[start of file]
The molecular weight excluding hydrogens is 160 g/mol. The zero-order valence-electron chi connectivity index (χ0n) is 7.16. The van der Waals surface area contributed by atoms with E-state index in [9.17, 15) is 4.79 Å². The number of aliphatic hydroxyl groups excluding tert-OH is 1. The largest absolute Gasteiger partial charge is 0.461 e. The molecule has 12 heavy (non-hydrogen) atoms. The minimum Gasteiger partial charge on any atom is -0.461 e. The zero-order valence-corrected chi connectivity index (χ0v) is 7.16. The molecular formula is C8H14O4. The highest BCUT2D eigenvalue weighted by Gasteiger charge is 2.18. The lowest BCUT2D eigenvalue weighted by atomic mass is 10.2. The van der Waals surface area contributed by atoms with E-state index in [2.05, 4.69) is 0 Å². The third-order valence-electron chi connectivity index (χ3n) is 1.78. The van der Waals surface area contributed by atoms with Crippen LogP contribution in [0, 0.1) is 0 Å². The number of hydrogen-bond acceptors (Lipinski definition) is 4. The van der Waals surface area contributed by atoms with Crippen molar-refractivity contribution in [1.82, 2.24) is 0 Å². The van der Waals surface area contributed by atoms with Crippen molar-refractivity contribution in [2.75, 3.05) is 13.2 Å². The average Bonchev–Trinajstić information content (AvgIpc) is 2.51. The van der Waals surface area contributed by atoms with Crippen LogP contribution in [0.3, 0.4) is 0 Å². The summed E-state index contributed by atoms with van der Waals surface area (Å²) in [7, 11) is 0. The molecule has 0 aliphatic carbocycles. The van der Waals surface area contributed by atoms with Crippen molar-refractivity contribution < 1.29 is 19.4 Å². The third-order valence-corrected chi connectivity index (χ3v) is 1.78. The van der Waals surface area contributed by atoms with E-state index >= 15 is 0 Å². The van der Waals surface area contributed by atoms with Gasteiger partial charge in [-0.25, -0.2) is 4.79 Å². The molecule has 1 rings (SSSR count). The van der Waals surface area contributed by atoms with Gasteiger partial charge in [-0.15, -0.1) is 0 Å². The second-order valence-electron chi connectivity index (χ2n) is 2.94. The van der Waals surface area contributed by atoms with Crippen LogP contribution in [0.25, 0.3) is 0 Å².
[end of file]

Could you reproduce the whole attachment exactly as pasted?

The molecular weight excluding hydrogens is 160 g/mol. The zero-order valence-electron chi connectivity index (χ0n) is 7.16. The van der Waals surface area contributed by atoms with E-state index in [9.17, 15) is 4.79 Å². The number of aliphatic hydroxyl groups excluding tert-OH is 1. The largest absolute Gasteiger partial charge is 0.461 e. The molecule has 12 heavy (non-hydrogen) atoms. The minimum Gasteiger partial charge on any atom is -0.461 e. The zero-order valence-corrected chi connectivity index (χ0v) is 7.16. The molecular formula is C8H14O4. The highest BCUT2D eigenvalue weighted by Gasteiger charge is 2.18. The lowest BCUT2D eigenvalue weighted by atomic mass is 10.2. The van der Waals surface area contributed by atoms with E-state index in [2.05, 4.69) is 0 Å². The third-order valence-electron chi connectivity index (χ3n) is 1.78. The van der Waals surface area contributed by atoms with Crippen LogP contribution in [0, 0.1) is 0 Å². The number of hydrogen-bond acceptors (Lipinski definition) is 4. The van der Waals surface area contributed by atoms with Crippen molar-refractivity contribution in [1.82, 2.24) is 0 Å². The van der Waals surface area contributed by atoms with Crippen molar-refractivity contribution in [2.75, 3.05) is 13.2 Å². The average Bonchev–Trinajstić information content (AvgIpc) is 2.51. The van der Waals surface area contributed by atoms with Crippen LogP contribution in [0.3, 0.4) is 0 Å². The summed E-state index contributed by atoms with van der Waals surface area (Å²) in [7, 11) is 0. The molecule has 0 aliphatic carbocycles. The van der Waals surface area contributed by atoms with Crippen molar-refractivity contribution < 1.29 is 19.4 Å². The third-order valence-corrected chi connectivity index (χ3v) is 1.78. The van der Waals surface area contributed by atoms with E-state index >= 15 is 0 Å². The van der Waals surface area contributed by atoms with Gasteiger partial charge in [-0.25, -0.2) is 4.79 Å². The molecule has 1 rings (SSSR count). The van der Waals surface area contributed by atoms with Gasteiger partial charge in [-0.15, -0.1) is 0 Å². The second-order valence-electron chi connectivity index (χ2n) is 2.94. The van der Waals surface area contributed by atoms with Crippen LogP contribution in [0.25, 0.3) is 0 Å².